Family Therapy is solution‐focused; therefore, the main focus is on making changes that will lead to a strengthening or re‐balancing of the family system. At the completion of our sessions, a follow‐up plan will be worked out involving all the family.
Some of the benefits for the family are:

  • Looking at things differently, seeing things from the viewpoint of other family members
  • Gaining a better understanding of your own needs
  • Strengthening of your own coping abilities
  • Making changes to the way you all communicate
  • Opportunity to talk and feel listened to

Family Therapy is useful in gaining a new understanding of how your family works and how each family member’s way of doing things can influence this. It can also provide you with new ideas for doing things differently.


Gestalt Therapy addresses what is happening in the moment in the therapeutic relationship between you and I, the therapist. The Gestalt approach brings in to your awareness the present and more obvious differences between your responses and your current life situation. Gestalt therapy does not work at changing your behaviours or symptoms that are deemed undesirable because these are essential elements in the therapy process, both in individual and in group therapy.

I will work with you on: ‘Why you are resisting contact in the here and now and also why you are resisting change’.

The cure for the past is in the present. When you are dwelling on the past or fantasising about the future you are not living fully.

Once you are fully present in the here and now, you are able to take responsibility for your responses and actions, which will increase compassion, humility and respect to others and your surroundings, allowing you to be able to live life more openly.

Person Centred

This type of therapy covers a wide range of concerns. It is a gentle form of counselling based on the teachings of Carl Rogers who believed, that the client is the expert and knows best and through counselling is able to discover the way forward.

Person Centred counselling allows you to access your own wisdom, which will give you self-direction. Rogers listed six core conditions:

  • Two persons are in Psychological contact.
  • The first, whom we shall term the client, is in a state of incongruence, being vulnerable or anxious.
  • The second person, which we shall term the therapist is congruence or integrated in the relationship.
  • The therapist experiences, unconditional positive regard for the client.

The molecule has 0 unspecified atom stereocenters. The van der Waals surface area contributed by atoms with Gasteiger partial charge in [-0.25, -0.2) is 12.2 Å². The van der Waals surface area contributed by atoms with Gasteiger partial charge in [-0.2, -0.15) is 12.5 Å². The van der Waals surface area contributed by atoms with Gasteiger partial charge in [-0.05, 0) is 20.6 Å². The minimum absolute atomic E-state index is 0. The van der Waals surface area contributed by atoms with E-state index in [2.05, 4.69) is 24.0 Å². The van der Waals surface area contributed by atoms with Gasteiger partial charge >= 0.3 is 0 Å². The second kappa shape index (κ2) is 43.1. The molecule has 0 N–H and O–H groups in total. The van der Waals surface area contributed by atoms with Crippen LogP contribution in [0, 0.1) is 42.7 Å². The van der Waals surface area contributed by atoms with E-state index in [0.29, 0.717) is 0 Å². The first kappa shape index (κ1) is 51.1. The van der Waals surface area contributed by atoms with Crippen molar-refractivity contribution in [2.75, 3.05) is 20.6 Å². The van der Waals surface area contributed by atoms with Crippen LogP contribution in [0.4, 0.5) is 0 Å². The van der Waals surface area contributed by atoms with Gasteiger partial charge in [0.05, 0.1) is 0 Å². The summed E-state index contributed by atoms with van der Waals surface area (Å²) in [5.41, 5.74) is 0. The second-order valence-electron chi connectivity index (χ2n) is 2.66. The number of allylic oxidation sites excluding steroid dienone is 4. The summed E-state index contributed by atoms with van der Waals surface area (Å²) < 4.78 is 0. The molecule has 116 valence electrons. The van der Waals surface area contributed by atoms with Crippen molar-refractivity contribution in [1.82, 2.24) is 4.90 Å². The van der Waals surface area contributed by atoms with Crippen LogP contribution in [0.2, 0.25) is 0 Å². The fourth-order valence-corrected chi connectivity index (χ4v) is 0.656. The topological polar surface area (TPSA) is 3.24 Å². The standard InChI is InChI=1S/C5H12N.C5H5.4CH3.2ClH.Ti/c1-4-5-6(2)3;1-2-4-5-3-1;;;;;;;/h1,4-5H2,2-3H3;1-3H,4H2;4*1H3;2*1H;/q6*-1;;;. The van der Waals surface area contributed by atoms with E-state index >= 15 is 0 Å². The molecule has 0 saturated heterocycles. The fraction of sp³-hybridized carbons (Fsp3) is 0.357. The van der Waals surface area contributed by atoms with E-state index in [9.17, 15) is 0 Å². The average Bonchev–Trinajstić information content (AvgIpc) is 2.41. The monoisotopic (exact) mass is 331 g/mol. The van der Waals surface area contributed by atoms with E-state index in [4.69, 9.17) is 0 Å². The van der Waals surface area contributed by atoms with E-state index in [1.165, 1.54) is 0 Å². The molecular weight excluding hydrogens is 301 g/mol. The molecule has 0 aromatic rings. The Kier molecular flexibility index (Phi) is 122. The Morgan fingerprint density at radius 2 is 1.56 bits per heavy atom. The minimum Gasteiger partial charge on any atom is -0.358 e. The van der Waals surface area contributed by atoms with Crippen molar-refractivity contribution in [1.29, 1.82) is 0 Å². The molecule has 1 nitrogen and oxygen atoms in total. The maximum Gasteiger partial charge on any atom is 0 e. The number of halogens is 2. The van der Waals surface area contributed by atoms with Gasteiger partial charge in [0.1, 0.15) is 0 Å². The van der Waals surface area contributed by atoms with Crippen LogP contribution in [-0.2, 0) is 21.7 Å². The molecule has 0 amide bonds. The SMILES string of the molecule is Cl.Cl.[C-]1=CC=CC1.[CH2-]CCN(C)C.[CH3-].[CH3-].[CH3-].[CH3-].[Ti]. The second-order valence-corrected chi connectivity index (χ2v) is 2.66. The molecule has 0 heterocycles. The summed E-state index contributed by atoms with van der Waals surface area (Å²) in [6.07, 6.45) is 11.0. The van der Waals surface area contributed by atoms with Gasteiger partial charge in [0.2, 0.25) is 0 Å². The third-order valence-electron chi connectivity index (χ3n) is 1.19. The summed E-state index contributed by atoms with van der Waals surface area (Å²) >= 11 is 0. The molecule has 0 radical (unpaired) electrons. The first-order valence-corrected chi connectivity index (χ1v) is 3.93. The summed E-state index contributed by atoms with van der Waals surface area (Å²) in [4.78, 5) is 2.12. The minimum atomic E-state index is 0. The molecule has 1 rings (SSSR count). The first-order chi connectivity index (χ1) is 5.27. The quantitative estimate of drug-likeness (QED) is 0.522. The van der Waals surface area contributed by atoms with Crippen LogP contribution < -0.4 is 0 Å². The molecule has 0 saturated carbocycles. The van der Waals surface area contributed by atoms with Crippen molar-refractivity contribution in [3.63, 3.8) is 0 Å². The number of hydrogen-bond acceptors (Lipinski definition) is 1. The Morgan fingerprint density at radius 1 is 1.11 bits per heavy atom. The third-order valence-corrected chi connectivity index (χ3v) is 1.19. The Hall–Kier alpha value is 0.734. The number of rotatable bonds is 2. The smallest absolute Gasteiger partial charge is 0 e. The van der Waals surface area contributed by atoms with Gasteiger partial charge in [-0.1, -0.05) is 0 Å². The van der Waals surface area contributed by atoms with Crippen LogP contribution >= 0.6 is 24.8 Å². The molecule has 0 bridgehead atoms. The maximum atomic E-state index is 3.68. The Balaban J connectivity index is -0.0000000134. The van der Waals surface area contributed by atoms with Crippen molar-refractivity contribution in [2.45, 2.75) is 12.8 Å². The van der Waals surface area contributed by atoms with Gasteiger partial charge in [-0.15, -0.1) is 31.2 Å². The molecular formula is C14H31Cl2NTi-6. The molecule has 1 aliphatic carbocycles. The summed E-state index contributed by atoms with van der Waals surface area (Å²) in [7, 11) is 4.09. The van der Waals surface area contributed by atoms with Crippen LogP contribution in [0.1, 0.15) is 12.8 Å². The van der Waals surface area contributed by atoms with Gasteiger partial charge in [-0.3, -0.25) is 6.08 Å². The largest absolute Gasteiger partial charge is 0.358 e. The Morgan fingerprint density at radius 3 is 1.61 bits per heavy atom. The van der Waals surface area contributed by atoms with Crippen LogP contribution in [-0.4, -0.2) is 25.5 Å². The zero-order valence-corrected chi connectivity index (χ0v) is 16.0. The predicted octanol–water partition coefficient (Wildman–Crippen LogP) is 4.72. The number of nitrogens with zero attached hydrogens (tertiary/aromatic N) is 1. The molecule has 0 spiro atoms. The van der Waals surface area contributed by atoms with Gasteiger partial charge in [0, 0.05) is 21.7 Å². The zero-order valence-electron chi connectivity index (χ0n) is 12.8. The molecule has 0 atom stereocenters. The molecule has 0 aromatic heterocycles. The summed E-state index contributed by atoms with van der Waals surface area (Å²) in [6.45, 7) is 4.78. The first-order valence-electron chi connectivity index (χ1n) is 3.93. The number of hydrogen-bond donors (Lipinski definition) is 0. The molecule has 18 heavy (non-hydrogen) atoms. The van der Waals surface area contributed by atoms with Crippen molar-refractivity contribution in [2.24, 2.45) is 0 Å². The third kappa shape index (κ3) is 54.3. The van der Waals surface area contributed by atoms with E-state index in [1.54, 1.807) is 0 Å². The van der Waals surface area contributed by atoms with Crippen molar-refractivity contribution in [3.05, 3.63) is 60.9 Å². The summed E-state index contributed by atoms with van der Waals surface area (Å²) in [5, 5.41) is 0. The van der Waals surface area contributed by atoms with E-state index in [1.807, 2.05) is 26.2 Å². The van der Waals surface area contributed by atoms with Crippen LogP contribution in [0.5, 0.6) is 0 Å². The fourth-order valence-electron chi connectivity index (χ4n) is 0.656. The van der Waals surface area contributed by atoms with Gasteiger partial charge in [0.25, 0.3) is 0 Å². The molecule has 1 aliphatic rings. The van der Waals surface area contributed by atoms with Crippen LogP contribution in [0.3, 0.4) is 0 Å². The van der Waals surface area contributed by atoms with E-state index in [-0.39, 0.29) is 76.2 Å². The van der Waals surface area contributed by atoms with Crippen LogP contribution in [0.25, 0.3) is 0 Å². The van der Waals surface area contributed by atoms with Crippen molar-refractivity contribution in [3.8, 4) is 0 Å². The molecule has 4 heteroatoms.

• The therapist experiences an empathic understanding of the client’s internal frame of reference and endeavours to communicate this experience to the client.
  • The communication to the client of the therapist’s empathic understanding and unconditional positive regard is to a minimal degree achieved.
  • No other conditions are necessary. If these six conditions exist and continue over a period of time, this is sufficient…(Rogers Reader p221)

These core conditions need to be in place for growth and change within our therapeutic practice, I will enable you to develop a greater awareness and a better fulfilment of your own potentials.


Psychosexual Therapy is a form of psychotherapy, which focuses on helping people overcome sexual problems and can help adults of all ages, whether heterosexual, bisexual, lesbian or gay; single people and couples who are married, cohabiting or living separately.

Sexual difficulties can make people feel very alone. Some people feel so fearful, self-conscious or ashamed that they suffer for months or even years without discussing their worries with anyone, even their partner.

Sexual difficulties are very common and can have many causes:

  • Physical, due to the effect of illness, accident, surgery, disability or medications
  • Psychological, due to anxiety, depression or other mental health problem
  • Emotional, due to unresolved grief or unhappiness due to other problems in the relationship
  • Situational, this tends to happen when living circumstances change. For example when parents or in-laws are staying in the home.


Psychosynthesis is a transpersonal psychology and seeks to contact the deepest centre of your identity, ‘The Self’ to nurture, repair and restore. It enables you to be aware that we are more than just our personality and psychosynthesis also draws on person-centred humanistic approaches, too.

Psychosynthesis brings mind, body, feelings and spirit together, working with each person as a whole. It is a more holistic and spiritual approach.

During therapy, your knowledge is revealed layer by layer, which will allow you to identify, understand and accept each level of your wisdom and through this process, you are helped to realise that your layers shift, grow and evolve, which in turn will give you an awareness and insight of who you are.

Psychosynthesis can help you learn more about how your body, mind and emotions work together. It can support you during your counselling journey and long after you stop having psychosynthesis counselling. 


Psychotherapy, like counselling, is based on a therapeutic relationship. Psychotherapy has a longer duration than counselling. Some clients participate in therapy on and off over several years.

Instead of limiting on individual problems, psychotherapy considers overall patterns, chronic issues, and recurrent feelings and in order for this to work, you need to be open and honest so you can explore your past history pattern and the impact it is having on your present day life. By doing this you can understand and resolve past experiences, laying the foundation for a more fulfilling future.

The aim of psychotherapy is to resolve the underlying issues which fuel ongoing problems from a variety of sources: the body, the unconscious, the inner child and traumatic memories to name a few.